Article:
Now, the Senate Agriculture Committee appears divided on a solution. This is in spite of the fact that Canada and Mexico say they are concerned about what they see as U.S. reluctance to change a program that damages them and that they fully intend to impose the maximum sanctions allowed by the WTO. Committee Chairman Pat Roberts, R-Kan., is telling the press that surest way to protect the U.S. economy from increased tariffs to follow the House lead and repeal the law.

How far the Senate may go in search of "another solution" remains to be seen — in spite of the heavy and widespread criticism of the law and its requirements for 100 percent domestic content for meat products to achieve the favored "product of the United States" label. Ranking committee member Debbie Stabenow, D-Mich., said she thinks lawmakers should find an alternative to repeal — although she did not suggest what that might be.

So, the issue remains contentious, and could remain so during a Senate Agriculture Committee hearing on the subject of COOL scheduled for 10 o'clock this morning.

In the meantime, another challenge to U.S. leadership of global efforts to increase access for U.S. products appears to be emerging in Brazil where there are indications of a movement toward yet another challenge for U.S. farm programs, this time for U.S. corn and soybean payouts.

A media report said last week that Brazil is "preparing" to challenge the 2014 U.S. farm bill subsidy programs, likely focusing on the forthcoming big payouts for some corn and soybean producers through the Ag Risk Coverage (ARC) program.

Those reports note that Brazilian President Dilma Rousseff will visit Washington at the end of this month and that some of her top trade officials will gather more information about U.S. producer safety net programs. It also is expected that her aides will raise the topic in meetings with U.S. officials ahead of the visit and during the sessions once in the United States. A Brazilian official was quoted as saying that his country "does not rule out a trade dispute, but we are in the early stages."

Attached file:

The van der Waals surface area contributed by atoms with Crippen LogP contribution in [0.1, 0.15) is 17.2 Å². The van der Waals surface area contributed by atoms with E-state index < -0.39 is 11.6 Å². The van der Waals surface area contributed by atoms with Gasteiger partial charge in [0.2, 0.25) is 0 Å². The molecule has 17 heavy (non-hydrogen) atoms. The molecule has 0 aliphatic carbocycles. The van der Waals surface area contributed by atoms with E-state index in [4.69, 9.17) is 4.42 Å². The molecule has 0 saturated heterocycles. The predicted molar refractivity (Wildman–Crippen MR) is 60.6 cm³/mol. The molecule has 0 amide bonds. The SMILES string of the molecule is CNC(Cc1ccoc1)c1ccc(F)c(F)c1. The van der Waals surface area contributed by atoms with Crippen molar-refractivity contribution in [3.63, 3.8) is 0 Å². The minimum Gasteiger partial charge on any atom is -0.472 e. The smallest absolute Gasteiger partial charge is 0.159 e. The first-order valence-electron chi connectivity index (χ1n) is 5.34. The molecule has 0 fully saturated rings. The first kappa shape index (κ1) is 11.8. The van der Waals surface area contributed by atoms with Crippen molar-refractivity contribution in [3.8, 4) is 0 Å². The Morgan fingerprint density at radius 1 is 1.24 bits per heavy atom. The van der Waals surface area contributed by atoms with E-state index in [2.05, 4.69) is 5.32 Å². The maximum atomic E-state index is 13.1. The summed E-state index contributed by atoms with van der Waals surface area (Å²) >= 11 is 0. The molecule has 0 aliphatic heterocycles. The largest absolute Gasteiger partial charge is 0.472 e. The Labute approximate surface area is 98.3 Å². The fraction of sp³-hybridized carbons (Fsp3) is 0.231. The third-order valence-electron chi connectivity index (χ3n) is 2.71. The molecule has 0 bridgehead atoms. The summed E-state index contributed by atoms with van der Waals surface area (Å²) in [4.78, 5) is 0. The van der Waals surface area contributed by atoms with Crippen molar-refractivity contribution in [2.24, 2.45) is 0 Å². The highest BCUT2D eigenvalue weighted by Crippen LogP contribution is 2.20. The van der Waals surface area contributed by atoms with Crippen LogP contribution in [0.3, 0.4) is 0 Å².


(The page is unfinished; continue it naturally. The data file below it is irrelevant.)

USDA and farm-state congressional aides frequently argue that U.S. farm programs are transparent and fair, do not distort commodity markets, and have minimal effects on production and trade. They note that language in the 2014 farm bill commits the safety-net programs to compliance to U.S. WTO commitments.

Nevertheless, critics long have argued that some of the large ARC/shallow loss payments expected this fall, together with changes in farm program payment caps could mean huge payments to some producers — perhaps large enough to boost plantings in 2016 above those that would have occurred had U.S. programs not been changed. The ARC program has been criticized by the EU, Canada and Australia.

Over the last decade, Brazil and a few other trading partners have shown themselves willing to challenge U.S. programs and have won significant settlements as a result. For example, a decade-long dispute between the U.S. and Brazil over cotton subsidies was resolved only last October when the United States agreed to make a single large payment of $300 million to the Brazil Cotton Institute while Brazil agreed to give up any rights to related countermeasures against U.S. trade.

Clearly, foreign markets are extremely important to U.S. producers. It is very early to suggest what Brazil may or may not do with regard to the new farm bill's programs but defense of the U.S. cotton programs was quite expensive in the past, and a decision to defend, rather than terminate, COOL likely will be expensive, too.

Perhaps the greatest expense by far could be an inward turn away from U.S. export markets, a shift that could have severely negative implications for the U.S. geopolitical position in the Pacific for years to come, Washington Insider believes.